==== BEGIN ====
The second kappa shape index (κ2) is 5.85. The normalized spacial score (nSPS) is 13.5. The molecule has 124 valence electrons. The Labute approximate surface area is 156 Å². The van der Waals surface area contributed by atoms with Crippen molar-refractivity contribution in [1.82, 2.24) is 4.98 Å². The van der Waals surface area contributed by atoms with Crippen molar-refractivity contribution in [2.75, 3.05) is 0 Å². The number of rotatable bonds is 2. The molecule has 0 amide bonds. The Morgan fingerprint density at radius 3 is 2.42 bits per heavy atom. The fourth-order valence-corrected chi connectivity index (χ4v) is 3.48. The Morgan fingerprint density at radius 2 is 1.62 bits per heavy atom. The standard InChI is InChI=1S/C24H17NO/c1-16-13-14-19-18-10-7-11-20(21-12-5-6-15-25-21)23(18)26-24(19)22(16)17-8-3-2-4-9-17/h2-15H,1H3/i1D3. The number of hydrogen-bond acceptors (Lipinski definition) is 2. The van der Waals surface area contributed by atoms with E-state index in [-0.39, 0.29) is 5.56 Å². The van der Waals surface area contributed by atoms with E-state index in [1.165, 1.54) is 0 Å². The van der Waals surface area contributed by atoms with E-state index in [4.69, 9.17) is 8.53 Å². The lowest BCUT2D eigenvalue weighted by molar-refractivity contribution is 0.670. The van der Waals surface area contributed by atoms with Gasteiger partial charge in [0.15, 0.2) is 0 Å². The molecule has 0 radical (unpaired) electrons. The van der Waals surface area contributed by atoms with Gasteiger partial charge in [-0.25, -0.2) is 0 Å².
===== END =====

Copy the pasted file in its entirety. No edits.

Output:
The second kappa shape index (κ2) is 5.85. The normalized spacial score (nSPS) is 13.5. The molecule has 124 valence electrons. The Labute approximate surface area is 156 Å². The van der Waals surface area contributed by atoms with Crippen molar-refractivity contribution in [1.82, 2.24) is 4.98 Å². The van der Waals surface area contributed by atoms with Crippen molar-refractivity contribution in [2.75, 3.05) is 0 Å². The number of rotatable bonds is 2. The molecule has 0 amide bonds. The Morgan fingerprint density at radius 3 is 2.42 bits per heavy atom. The fourth-order valence-corrected chi connectivity index (χ4v) is 3.48. The Morgan fingerprint density at radius 2 is 1.62 bits per heavy atom. The standard InChI is InChI=1S/C24H17NO/c1-16-13-14-19-18-10-7-11-20(21-12-5-6-15-25-21)23(18)26-24(19)22(16)17-8-3-2-4-9-17/h2-15H,1H3/i1D3. The number of hydrogen-bond acceptors (Lipinski definition) is 2. The van der Waals surface area contributed by atoms with E-state index in [-0.39, 0.29) is 5.56 Å². The van der Waals surface area contributed by atoms with E-state index in [1.165, 1.54) is 0 Å². The van der Waals surface area contributed by atoms with E-state index in [4.69, 9.17) is 8.53 Å². The lowest BCUT2D eigenvalue weighted by molar-refractivity contribution is 0.670. The van der Waals surface area contributed by atoms with Gasteiger partial charge in [0.15, 0.2) is 0 Å². The molecule has 0 radical (unpaired) electrons. The van der Waals surface area contributed by atoms with Gasteiger partial charge in [-0.25, -0.2) is 0 Å².